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5 reasons why Canva is hurting your social media

5 reasons that Canva and Adobe Spark are hurting your social media

5 reasons why Canva is hurting your social media

First, let me be clear. I love Canva. This tool has revolutionized the ease and accessibility of making professional graphics. I use Canva. I have many clients who use Canva. It saves time and gives any business or organization the opportunity to look slick with graphics. For sure, there is a place where Canva makes life easier for your marketing needs.

Having said all of the above, let’s be clear on an important point: Too much can be bad. What’s even worse on social media is that it can entirely detract from the advantage and uniqueness of social media. This is where tools like Canva have become a distraction for so many environmental amd outdoors organizations. The proliferation of graphics in posts has become visual pollution. Look at your favourite conservation organizations’ Instagram feeds: For some, it appears that they are now in the business of graphic-making. When it comes to nature, that’s a bad strategy.

What happened to the nature?

If you’re in the business of conservation, nature is your easy — and most relatable — content source every day. Or you can sit at a desk all day making graphics. Pro tip: Humans connect with nature, photos of nature, animal photos, landscape photos, etc. They don’t connect with graphics. Humans read graphics. That’s it. End of story.

Here are five reasons why using Canva is hurting your brand’s social media efforts:

Humans don’t feel, listen or hear graphics

If you make and sell widgets, your social media should have photos/videos of widgets, photos/videos showing people making widgets, behind the scenes photos/videos of widget-making, photos/videos of employees talking about widgets, etc. Widgets and people are YOUR unique content. Graphics about widgets all day every day don’t allow audiences to Feel, Listen, See and go behind the scenes and get to know you and your organization. Never forget: social media is about getting people to become fans of you and what you do. Graphics don’t accomplish that. Graphics are only meant to provide supplementary support to that effort on an occasional basis. You will never build real authenticity through graphics.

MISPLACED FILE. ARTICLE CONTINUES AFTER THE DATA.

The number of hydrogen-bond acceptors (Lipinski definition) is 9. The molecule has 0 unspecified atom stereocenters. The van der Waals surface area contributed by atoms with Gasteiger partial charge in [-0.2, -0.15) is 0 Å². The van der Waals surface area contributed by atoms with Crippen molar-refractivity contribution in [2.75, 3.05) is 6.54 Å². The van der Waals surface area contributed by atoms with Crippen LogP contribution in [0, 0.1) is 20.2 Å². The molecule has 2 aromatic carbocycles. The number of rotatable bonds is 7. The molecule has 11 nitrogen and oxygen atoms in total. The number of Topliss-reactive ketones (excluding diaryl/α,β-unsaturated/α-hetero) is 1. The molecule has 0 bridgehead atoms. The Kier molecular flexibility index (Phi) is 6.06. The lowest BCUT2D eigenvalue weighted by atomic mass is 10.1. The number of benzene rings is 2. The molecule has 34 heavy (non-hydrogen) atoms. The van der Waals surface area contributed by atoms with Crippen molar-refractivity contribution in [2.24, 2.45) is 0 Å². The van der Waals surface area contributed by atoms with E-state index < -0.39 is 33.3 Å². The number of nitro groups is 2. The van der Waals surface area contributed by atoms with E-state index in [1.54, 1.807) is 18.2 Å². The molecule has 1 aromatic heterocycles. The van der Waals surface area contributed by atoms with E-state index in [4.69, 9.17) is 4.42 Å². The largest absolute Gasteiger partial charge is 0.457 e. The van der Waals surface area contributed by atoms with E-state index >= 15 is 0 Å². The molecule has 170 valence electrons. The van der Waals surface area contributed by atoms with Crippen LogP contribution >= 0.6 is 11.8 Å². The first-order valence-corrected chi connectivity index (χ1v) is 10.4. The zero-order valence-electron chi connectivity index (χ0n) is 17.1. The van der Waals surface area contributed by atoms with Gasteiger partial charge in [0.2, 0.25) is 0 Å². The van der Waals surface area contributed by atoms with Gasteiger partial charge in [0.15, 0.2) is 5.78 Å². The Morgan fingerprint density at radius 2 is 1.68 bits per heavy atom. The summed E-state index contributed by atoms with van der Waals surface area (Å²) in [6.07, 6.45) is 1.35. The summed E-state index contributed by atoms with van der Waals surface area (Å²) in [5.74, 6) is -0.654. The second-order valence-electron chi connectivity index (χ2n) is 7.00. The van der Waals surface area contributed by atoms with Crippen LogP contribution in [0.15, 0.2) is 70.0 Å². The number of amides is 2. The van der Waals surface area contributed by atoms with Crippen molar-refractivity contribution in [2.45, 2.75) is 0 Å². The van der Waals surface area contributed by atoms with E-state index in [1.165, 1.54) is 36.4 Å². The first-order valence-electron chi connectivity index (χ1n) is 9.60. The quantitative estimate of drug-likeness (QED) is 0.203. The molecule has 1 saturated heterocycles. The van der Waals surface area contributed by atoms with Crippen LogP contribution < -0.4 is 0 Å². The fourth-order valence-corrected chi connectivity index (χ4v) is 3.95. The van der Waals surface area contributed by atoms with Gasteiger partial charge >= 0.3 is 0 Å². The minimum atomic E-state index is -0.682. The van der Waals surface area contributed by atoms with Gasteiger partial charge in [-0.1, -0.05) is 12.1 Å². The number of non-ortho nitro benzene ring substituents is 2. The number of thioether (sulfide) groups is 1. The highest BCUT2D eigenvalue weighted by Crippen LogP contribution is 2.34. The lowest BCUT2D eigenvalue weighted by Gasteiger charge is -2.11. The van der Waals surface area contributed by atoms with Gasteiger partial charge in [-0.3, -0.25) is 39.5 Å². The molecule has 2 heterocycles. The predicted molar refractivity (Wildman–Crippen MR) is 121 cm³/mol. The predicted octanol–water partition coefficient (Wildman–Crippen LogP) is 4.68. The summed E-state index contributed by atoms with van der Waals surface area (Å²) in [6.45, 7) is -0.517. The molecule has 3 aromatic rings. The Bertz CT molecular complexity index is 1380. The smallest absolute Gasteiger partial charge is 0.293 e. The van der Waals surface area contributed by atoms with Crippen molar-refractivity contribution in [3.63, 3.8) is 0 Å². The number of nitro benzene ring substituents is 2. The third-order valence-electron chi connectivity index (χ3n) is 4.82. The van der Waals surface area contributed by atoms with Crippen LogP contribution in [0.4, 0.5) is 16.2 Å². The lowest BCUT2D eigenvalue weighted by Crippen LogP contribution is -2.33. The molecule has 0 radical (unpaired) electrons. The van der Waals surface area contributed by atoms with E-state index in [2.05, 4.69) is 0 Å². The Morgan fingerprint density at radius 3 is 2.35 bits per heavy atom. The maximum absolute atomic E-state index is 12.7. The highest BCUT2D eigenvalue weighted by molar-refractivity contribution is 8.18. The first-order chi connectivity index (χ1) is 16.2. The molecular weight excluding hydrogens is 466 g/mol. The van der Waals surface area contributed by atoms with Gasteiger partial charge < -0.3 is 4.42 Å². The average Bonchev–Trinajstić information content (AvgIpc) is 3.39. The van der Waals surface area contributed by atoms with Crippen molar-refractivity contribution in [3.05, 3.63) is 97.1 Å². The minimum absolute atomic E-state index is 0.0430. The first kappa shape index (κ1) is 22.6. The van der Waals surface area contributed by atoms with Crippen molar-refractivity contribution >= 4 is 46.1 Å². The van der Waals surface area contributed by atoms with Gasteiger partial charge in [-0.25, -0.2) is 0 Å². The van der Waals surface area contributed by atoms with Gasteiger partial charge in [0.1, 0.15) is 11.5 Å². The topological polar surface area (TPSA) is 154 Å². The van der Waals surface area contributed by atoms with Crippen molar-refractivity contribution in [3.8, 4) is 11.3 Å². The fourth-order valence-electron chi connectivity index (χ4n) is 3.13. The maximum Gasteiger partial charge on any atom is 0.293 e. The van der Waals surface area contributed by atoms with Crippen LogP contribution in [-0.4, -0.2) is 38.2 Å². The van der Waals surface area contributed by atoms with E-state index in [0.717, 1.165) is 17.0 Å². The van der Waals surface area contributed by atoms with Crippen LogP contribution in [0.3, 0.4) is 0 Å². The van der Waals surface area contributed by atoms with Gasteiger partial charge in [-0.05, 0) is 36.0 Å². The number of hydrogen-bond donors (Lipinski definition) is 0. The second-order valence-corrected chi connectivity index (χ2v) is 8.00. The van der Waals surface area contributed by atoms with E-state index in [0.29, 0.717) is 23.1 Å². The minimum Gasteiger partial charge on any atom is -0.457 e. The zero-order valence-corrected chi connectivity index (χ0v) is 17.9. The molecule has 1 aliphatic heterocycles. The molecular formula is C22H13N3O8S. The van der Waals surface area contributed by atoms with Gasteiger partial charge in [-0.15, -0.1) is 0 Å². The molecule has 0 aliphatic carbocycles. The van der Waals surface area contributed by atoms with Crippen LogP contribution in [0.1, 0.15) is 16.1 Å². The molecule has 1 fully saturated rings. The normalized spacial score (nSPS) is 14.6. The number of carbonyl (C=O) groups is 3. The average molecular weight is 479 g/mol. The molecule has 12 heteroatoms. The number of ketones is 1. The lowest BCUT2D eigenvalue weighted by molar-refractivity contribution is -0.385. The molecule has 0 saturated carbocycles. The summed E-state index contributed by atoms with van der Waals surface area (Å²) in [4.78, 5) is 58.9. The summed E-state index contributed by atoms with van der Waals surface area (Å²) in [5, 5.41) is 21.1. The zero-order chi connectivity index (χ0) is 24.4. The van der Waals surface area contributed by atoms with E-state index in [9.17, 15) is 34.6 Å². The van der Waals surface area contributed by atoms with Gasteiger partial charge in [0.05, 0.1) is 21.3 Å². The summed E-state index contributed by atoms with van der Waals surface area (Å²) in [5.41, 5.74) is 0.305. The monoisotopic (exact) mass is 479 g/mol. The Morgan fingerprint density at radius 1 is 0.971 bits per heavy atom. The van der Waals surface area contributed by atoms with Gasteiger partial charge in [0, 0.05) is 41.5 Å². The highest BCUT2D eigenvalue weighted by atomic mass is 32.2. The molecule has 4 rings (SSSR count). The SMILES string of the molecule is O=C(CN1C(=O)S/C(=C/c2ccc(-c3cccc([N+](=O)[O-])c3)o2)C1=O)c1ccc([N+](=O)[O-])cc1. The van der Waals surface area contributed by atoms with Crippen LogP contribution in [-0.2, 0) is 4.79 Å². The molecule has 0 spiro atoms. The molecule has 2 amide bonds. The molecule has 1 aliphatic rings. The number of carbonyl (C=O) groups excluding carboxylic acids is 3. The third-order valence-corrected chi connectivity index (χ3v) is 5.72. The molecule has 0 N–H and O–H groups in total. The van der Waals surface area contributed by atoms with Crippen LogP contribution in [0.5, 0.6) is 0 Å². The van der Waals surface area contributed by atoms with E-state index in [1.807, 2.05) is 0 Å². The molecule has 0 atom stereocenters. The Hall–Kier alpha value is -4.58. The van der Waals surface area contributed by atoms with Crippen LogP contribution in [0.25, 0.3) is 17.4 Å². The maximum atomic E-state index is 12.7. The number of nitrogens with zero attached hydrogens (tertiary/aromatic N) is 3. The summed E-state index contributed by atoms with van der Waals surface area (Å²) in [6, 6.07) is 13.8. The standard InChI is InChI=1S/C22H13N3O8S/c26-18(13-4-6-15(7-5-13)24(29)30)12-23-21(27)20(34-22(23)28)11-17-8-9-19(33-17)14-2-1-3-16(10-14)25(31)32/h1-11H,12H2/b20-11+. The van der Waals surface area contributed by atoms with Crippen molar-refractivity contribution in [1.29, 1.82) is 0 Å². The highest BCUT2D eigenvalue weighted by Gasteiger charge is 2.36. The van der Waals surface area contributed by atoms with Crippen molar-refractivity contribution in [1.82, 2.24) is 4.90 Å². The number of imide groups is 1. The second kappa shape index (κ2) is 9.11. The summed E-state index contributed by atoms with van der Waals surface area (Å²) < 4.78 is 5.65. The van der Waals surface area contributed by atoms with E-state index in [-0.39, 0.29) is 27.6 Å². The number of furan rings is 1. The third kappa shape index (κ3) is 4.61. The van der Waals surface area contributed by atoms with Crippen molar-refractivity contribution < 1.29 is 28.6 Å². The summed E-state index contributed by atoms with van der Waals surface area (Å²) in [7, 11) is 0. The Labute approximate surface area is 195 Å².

People connect with people

There’s a reason why human faces have been used in advertising for 100 years. Humans connect with faces and eyes. Humans rarely connect emotionally with clipart and graphics. One of my favourite industries to follow on social media are the big outdoor adventure brands. These brands get it: Their social media channels are all about immersing audiences (their fans!) in the experiences that they love to do too! That means plenty of photos showing hiking in the mountains, canoeing on lakes, camping, epic wilderness sunsets, etc. These brands know and recognize that graphics have little space in this approach.

Get outside!

Graphics take hours to create. Sometimes, a lot of hours. Do you really have the staff time to have someone work on a tiny graphic for Facebook that takes four hours to make, and generates three Likes? (Pssst! Instagram and Facebook algorithms penalize the reach of graphics too.) On the flipside, it can take a few minutes to snap a photo or record a video and upload it to social media. Which one do you think will be more effective? Again, if you’re in the business of making widgets, you can do one of  two things: 1. Stay in an office and create fancy graphics about widgets, or 2. You can grab your smartphone, leave your office and go to where the widget-making is happening and photograph/record the type of content that better shows what you do or what you’re all about.